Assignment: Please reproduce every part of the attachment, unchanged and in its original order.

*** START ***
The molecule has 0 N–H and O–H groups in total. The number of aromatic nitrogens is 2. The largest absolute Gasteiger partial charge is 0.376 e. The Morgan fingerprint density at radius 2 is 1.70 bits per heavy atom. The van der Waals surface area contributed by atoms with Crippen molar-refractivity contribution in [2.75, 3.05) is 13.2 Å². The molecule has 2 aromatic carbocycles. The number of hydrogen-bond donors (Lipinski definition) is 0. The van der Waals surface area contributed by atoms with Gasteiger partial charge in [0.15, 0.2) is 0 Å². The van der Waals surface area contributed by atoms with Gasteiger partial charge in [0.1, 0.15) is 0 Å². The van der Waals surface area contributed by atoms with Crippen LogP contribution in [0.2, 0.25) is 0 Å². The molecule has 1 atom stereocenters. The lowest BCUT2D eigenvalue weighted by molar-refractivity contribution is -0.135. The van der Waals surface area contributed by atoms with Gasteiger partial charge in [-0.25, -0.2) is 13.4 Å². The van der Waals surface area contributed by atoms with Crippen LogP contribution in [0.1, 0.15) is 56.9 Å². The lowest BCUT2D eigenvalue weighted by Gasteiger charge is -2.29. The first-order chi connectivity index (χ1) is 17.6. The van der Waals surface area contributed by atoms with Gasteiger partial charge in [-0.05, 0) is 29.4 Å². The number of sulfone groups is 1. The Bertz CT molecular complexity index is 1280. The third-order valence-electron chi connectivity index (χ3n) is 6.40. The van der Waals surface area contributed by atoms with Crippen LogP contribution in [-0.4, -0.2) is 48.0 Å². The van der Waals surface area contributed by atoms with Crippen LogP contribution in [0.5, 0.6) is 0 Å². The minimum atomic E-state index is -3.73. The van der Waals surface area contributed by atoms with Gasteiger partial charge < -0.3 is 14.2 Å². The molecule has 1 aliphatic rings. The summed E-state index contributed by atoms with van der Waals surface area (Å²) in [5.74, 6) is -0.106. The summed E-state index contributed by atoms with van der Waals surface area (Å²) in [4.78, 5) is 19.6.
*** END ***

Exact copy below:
The molecule has 0 N–H and O–H groups in total. The number of aromatic nitrogens is 2. The largest absolute Gasteiger partial charge is 0.376 e. The Morgan fingerprint density at radius 2 is 1.70 bits per heavy atom. The van der Waals surface area contributed by atoms with Crippen molar-refractivity contribution in [2.75, 3.05) is 13.2 Å². The molecule has 2 aromatic carbocycles. The number of hydrogen-bond donors (Lipinski definition) is 0. The van der Waals surface area contributed by atoms with Gasteiger partial charge in [0.15, 0.2) is 0 Å². The van der Waals surface area contributed by atoms with Gasteiger partial charge in [0.1, 0.15) is 0 Å². The van der Waals surface area contributed by atoms with Crippen LogP contribution in [0.2, 0.25) is 0 Å². The molecule has 1 atom stereocenters. The lowest BCUT2D eigenvalue weighted by molar-refractivity contribution is -0.135. The van der Waals surface area contributed by atoms with Gasteiger partial charge in [-0.25, -0.2) is 13.4 Å². The van der Waals surface area contributed by atoms with Crippen LogP contribution in [0.1, 0.15) is 56.9 Å². The lowest BCUT2D eigenvalue weighted by Gasteiger charge is -2.29. The first-order chi connectivity index (χ1) is 17.6. The van der Waals surface area contributed by atoms with Gasteiger partial charge in [-0.05, 0) is 29.4 Å². The number of sulfone groups is 1. The Bertz CT molecular complexity index is 1280. The third-order valence-electron chi connectivity index (χ3n) is 6.40. The van der Waals surface area contributed by atoms with Crippen LogP contribution in [-0.4, -0.2) is 48.0 Å². The van der Waals surface area contributed by atoms with Crippen LogP contribution in [0.5, 0.6) is 0 Å². The minimum atomic E-state index is -3.73. The van der Waals surface area contributed by atoms with Gasteiger partial charge < -0.3 is 14.2 Å². The molecule has 1 aliphatic rings. The summed E-state index contributed by atoms with van der Waals surface area (Å²) in [5.74, 6) is -0.106. The summed E-state index contributed by atoms with van der Waals surface area (Å²) in [4.78, 5) is 19.6.